, WASHINGTON, Dec 5 – The White House reversed course in Thursday, saying that President Barack Obama had lived briefly with an uncle who has just won a reprieve from deportation – despite previously indicating they had not met.
Kenya-born Onyango Obama, 69, a half-brother of the president’s late father, won the right to stay in the United States as a permanent resident after a federal court ruling on Tuesday.
The White House had said in November 2011, when news of the uncle’s immigration hearings first surfaced, that there was no evidence that Obama had ever met his uncle.
But Onyango Obama contradicted those statements in the court hearing, saying the young Barack Obama had stayed with him while he was a student at Harvard Law School.
White House spokesman Jay Carney said on Thursday that no one in the president’s press office had previously asked the US leader if he had known his uncle – as he tried to explain the apparently misleading earlier White House statements.
He said he circled back to check with the president following the latest court case.
“I thought it was the right thing to do to go ask him. Nobody had asked him in the past, and the president said that he, in fact, had met (his uncle) when he moved to Cambridge for law school, and that he stayed with him for a brief period of time until the president’s apartment was ready.”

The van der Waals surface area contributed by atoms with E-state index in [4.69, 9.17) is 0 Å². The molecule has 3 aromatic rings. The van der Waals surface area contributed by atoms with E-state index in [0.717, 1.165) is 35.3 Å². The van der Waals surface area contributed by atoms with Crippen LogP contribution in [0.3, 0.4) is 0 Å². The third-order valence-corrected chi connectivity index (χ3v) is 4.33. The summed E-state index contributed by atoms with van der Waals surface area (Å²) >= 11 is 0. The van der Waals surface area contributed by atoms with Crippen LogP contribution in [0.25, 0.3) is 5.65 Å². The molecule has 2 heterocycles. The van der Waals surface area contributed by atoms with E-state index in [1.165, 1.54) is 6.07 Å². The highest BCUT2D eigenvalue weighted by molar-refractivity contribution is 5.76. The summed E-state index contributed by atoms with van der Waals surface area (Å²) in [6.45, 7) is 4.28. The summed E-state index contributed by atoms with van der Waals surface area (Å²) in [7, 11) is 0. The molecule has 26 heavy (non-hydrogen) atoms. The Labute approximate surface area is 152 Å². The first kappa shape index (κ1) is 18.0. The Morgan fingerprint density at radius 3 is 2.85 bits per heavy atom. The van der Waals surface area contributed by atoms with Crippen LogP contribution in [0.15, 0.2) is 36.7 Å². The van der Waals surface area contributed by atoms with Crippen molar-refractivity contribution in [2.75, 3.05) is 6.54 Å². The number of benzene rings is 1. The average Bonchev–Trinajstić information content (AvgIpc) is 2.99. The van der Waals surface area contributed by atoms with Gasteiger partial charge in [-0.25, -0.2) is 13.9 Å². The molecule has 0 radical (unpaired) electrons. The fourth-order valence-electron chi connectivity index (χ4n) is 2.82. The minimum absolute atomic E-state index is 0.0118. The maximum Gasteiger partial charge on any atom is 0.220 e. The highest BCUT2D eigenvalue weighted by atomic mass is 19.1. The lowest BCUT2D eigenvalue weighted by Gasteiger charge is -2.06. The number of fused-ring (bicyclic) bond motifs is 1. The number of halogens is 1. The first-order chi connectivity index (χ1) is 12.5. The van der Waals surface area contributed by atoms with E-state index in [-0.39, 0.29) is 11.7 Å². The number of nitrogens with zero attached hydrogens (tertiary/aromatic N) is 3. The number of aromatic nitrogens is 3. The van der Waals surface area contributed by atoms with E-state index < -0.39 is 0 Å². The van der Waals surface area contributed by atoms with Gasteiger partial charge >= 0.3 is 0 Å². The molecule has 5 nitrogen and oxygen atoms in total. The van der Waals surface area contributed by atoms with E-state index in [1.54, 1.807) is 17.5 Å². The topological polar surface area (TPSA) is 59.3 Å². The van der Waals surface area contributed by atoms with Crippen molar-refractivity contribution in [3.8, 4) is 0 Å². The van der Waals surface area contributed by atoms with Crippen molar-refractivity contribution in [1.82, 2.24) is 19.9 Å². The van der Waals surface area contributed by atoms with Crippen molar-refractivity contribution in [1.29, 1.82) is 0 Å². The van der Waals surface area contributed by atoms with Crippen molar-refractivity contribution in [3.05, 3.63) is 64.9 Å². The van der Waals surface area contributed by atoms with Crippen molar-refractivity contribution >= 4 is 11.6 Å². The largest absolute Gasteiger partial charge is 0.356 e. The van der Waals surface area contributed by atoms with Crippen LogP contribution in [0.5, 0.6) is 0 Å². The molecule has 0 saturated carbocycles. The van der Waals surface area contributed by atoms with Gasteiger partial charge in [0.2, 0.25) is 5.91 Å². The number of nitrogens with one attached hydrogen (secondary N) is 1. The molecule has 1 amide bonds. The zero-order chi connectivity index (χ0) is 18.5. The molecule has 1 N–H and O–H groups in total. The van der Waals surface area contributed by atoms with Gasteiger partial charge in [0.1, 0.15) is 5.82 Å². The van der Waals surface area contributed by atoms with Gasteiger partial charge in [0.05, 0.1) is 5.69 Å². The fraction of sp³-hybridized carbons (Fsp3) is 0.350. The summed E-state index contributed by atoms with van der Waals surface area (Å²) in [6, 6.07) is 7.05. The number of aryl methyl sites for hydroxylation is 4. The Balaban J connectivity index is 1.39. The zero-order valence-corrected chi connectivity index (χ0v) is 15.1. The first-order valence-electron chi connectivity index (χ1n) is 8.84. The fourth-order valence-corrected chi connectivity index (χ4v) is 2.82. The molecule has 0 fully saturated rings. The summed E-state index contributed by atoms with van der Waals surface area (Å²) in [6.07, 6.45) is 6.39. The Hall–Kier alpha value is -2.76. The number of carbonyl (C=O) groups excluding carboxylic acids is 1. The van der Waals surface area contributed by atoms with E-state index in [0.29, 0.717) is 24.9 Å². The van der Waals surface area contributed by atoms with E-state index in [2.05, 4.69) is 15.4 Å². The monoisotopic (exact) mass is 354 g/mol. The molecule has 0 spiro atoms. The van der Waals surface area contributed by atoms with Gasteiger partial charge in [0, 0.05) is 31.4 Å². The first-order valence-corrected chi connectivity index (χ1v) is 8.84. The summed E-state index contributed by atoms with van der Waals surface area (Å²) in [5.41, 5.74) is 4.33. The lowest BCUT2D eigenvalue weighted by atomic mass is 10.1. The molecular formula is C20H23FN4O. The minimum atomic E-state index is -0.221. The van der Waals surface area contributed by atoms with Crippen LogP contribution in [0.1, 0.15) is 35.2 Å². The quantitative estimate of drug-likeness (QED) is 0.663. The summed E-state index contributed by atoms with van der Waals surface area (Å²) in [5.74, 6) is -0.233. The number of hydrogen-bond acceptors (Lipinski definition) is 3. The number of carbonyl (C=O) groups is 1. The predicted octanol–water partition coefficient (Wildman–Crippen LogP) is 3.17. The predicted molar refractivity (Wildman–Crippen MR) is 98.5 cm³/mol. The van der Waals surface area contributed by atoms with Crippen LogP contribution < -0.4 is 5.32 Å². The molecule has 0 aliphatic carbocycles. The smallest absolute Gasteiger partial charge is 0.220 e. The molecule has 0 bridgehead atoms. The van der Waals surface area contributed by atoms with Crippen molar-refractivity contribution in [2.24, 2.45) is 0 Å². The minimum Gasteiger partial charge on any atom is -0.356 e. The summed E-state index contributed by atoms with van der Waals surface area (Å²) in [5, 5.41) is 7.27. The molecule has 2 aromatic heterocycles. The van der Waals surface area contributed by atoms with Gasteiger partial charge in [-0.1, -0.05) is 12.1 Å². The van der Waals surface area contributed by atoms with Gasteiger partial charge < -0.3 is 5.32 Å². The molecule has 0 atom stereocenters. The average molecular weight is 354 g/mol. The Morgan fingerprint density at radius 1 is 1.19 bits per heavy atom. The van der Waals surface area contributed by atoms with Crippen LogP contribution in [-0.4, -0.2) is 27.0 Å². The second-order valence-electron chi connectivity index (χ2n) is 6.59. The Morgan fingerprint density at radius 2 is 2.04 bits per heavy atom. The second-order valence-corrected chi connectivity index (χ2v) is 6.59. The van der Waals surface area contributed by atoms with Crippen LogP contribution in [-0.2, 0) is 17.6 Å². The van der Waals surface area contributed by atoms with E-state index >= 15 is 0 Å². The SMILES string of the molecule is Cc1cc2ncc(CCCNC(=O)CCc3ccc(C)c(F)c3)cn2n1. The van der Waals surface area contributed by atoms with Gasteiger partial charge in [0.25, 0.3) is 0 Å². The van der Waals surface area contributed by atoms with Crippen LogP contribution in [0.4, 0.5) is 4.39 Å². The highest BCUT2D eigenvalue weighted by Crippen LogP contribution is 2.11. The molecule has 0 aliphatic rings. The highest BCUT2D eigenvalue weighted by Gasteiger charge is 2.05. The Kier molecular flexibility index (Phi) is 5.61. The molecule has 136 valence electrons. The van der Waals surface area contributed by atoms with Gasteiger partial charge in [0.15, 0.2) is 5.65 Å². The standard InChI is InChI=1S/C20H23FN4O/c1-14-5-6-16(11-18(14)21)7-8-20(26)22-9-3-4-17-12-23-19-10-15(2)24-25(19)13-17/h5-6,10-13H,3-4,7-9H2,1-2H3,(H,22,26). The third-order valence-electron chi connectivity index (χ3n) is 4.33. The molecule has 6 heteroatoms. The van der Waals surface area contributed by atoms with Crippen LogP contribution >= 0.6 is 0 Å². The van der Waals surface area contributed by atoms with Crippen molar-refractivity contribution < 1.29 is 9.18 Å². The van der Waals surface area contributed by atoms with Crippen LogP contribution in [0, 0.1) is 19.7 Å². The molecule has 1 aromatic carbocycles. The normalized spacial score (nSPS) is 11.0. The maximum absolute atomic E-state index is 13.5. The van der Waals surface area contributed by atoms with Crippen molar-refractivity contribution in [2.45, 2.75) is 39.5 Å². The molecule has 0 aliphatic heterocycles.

“They saw each other once every few months while the president was in Cambridge, and then, after law school, they gradually fell out of touch.”
He said the president had not seen his uncle in 20 years and not spoken to him for around 10 years.
The White House says it has had no involvement in the uncle’s case and that it was handled appropriately by US immigration authorities.
Onyango Obama arrived in the United States in October 1963 on a student visa and has lived in the Boston region ever since.
At a hearing in Boston, at which he was granted a permanent resident’s green card, Onyango Obama testified that his nephew was the US president.
“I do have a nephew,” he was quoted as saying by The Boston Globe.
“He’s the president of the United States.”